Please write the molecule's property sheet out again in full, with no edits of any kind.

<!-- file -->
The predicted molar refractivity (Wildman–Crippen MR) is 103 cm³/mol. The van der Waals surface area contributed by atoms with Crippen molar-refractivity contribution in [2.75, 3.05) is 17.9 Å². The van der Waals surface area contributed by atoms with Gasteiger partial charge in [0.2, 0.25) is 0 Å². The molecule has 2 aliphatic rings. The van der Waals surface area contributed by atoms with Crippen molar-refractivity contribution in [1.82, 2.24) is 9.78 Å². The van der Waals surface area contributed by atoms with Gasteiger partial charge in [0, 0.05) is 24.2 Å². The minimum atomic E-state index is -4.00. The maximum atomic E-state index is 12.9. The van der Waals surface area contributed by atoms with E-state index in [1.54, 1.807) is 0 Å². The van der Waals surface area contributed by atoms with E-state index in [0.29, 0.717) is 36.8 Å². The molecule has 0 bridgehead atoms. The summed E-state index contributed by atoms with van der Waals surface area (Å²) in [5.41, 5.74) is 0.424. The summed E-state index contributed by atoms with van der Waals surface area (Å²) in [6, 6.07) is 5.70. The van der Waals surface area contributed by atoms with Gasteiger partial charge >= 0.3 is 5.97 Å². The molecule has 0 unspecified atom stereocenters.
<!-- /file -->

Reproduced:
The predicted molar refractivity (Wildman–Crippen MR) is 103 cm³/mol. The van der Waals surface area contributed by atoms with Crippen molar-refractivity contribution in [2.75, 3.05) is 17.9 Å². The van der Waals surface area contributed by atoms with Gasteiger partial charge in [0.2, 0.25) is 0 Å². The molecule has 2 aliphatic rings. The van der Waals surface area contributed by atoms with Crippen molar-refractivity contribution in [1.82, 2.24) is 9.78 Å². The van der Waals surface area contributed by atoms with Gasteiger partial charge in [0, 0.05) is 24.2 Å². The minimum atomic E-state index is -4.00. The maximum atomic E-state index is 12.9. The van der Waals surface area contributed by atoms with E-state index in [1.54, 1.807) is 0 Å². The van der Waals surface area contributed by atoms with E-state index in [0.29, 0.717) is 36.8 Å². The molecule has 0 bridgehead atoms. The summed E-state index contributed by atoms with van der Waals surface area (Å²) in [5.41, 5.74) is 0.424. The summed E-state index contributed by atoms with van der Waals surface area (Å²) in [6, 6.07) is 5.70. The van der Waals surface area contributed by atoms with Gasteiger partial charge >= 0.3 is 5.97 Å². The molecule has 0 unspecified atom stereocenters.